Failing to test on a small scale before you go big will put you at risk of blowing your entire marketing budget, and having nothing left but a flopped campaign. You need to take a small portion of that budget to test your idea, and then evaluate the results to determine if it’s worth committing the rest of the budget to it.

Depending on the size of the strategy, I would recommend testing with about 10% to 15% of your overall budget. Here are some suggestions for small tests:

> Direct Mail. From your direct mail list, choose at random 10% of the contacts and send your mailing to that 10% first. Then measure the results, and make changes based on the response rate and sales generated. You may wish to split test if you need to evaluate the impact of your offer or price point and compare the response.

> Website. If you’re creating a website or redesigning the one you have, start by creating a simple splash page or a simple five or six page starter site. Then track your website hits and which pages your visitors are click on most often. This will tell you which areas of your site you need to invest the most time on.

> Advertisements. If you’re planning a big ad campaign in multiple publications, try testing your headlines and offers on a smaller scale in smaller or less expensive publications. If you were planning a series of ads in the same publication, try measuring the impact of one to see if the rest of the series will be worth the investment.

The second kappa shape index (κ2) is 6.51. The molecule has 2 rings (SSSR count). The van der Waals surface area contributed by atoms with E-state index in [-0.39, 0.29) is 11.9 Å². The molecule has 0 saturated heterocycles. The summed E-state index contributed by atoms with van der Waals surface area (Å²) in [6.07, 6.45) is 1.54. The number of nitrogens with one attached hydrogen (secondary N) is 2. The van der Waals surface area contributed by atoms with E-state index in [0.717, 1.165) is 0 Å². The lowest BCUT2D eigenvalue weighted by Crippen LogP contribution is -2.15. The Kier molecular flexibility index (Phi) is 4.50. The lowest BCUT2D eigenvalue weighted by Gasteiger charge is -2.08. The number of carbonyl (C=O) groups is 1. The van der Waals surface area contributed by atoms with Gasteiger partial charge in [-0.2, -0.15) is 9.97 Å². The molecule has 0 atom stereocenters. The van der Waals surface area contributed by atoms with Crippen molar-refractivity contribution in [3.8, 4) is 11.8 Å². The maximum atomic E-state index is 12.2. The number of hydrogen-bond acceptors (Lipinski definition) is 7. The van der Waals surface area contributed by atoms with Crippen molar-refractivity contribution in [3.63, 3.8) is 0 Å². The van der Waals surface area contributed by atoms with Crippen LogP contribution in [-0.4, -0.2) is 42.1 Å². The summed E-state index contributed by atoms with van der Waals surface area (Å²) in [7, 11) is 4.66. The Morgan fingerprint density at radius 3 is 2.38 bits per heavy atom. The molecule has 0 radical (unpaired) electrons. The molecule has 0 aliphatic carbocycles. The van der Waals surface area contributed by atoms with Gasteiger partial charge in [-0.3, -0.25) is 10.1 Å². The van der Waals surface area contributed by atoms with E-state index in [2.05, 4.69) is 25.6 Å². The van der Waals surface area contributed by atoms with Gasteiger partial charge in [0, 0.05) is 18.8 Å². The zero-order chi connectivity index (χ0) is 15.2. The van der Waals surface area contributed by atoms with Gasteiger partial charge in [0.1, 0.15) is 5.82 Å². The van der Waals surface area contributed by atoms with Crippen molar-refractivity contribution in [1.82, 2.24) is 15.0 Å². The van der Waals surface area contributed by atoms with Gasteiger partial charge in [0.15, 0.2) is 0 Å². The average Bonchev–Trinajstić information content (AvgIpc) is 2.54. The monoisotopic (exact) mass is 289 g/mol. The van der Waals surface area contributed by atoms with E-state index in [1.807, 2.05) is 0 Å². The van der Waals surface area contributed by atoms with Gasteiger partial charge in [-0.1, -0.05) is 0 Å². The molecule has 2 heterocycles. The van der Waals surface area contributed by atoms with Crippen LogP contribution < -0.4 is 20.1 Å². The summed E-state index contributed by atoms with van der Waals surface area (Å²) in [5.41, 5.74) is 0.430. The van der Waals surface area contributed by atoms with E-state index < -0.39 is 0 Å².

Remember that it can be difficult to get a true understanding of the impact of a big campaign when you’re testing small because often prospects will have to see your messages multiple times. The cumulative impact of a campaign can’t be measured over the short term. However, small tests will allow you to see if a campaign is going to be a big flop, or if you can tweak it to have more power.

Use this process to track, test and measure each of your marketing campaigns.

1. Conduct a break-even analysis to identify the results needed to recover cost and make an acceptable profit.

Before you a run an ad or a campaign, it’s essential that you work out exactly what response rate you need to recover your costs and turn enough profit to make the campaign worthwhile. This will prevent you from running campaigns with a low chance of success.

What should I target as a response rate?

While response rates will vary dramatically, it’s best to be conservative. If you require a high response rate – anything about 20% as a rough guideline – to break even, the campaign runs the risk of costing you money.

Once you begin tracking and measuring response rates on all of your marketing initiatives, you will gain a better understanding of typical response rates for your company, target market and industry. You can base target response rates on averages of these figures.

How do you know if your profit target is ‘acceptable’?

Profit targets will also vary by ad, campaign and, of course, business type. You need to establish what a realistic figure would be for your business, taking into consideration your average revenue and the relative cost of the campaign.

For example, it would be unrealistic to try to double your revenues in a month with a single advertisement, but a 10% increase with three advertisements may be a more attainable target.

Also consider the relative cost of the campaign. If you’re spending $5,000 on a direct mailing, $100 in profit doesn’t justify your time investment or make the campaign worthwhile.

Use this simple break-even analysis to plan for an advertisement, direct mailing or entire campaign.

A break even analysis will tell you how many sales you will need to generate to recover your costs and turn a profit.

A. Costs: Determine the total costs involved in your offer, both fixed and variable.

$ fixed costs + $ variable costs = $ total costs

B. Profit: Assess how much profit you generate per average sale or transaction.

$ average sale x % profit margin = $ profit per sale